We tested the importance of nest cleaning in egg rejection behaviour of the great reed warbler Acrocephalus arundinaceus in a highly parasitised population in which about 64% of nests are parasitised by the common cuckoo Cuculus canorus. Three types of objects of the same weight, texture and colour but with different shapes (dummy cuckoo eggs, sticks and disks) were placed into great reed warbler nests. We investigated the response of hosts in two stages of breeding: pre-incubation when the risk of brood parasitism is high, and during incubation when the risk of parasitism is low. The dummy cuckoo eggs were rejected less often than the other objects in both breeding stages, although we did not find any difference in the frequency of rejection between pre-incubation and incubation. We integrate these results into current views on the evolution of host-parasite interactions, and propose a hierarchical concept to understand egg rejection behaviour: (1) hosts reject all non-egg shaped objects as a general cleaning mechanism; (2) adaptations for the hosts' ability to recognise their own eggs allows them to distinguish these eggs from similar objects and parasitic eggs.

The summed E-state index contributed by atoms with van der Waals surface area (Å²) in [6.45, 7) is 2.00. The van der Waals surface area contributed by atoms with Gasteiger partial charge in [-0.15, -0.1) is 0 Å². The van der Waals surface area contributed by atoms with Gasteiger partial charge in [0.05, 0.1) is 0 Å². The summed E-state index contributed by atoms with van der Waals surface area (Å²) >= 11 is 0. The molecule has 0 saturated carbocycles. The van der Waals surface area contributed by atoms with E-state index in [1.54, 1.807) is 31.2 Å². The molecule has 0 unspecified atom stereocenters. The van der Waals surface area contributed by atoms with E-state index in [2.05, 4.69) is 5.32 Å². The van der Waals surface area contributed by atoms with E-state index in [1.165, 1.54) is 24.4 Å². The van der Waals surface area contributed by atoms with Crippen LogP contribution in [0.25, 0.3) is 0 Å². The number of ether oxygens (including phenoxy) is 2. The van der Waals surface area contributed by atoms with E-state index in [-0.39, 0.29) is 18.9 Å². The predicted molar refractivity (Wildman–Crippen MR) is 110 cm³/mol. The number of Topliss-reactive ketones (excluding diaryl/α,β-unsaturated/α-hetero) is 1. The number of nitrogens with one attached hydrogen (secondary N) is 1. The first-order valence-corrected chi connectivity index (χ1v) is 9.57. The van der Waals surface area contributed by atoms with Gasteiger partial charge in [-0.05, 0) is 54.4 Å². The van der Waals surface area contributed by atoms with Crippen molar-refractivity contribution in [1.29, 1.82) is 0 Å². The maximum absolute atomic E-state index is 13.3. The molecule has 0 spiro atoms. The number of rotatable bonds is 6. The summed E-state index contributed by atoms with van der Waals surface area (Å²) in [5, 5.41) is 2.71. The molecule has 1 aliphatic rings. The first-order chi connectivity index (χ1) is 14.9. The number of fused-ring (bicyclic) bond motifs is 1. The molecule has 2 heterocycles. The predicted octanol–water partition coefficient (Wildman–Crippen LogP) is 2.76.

|Number of pages||4|
|Journal||Journal of Avian Biology|
|Publication status||Published - 2003|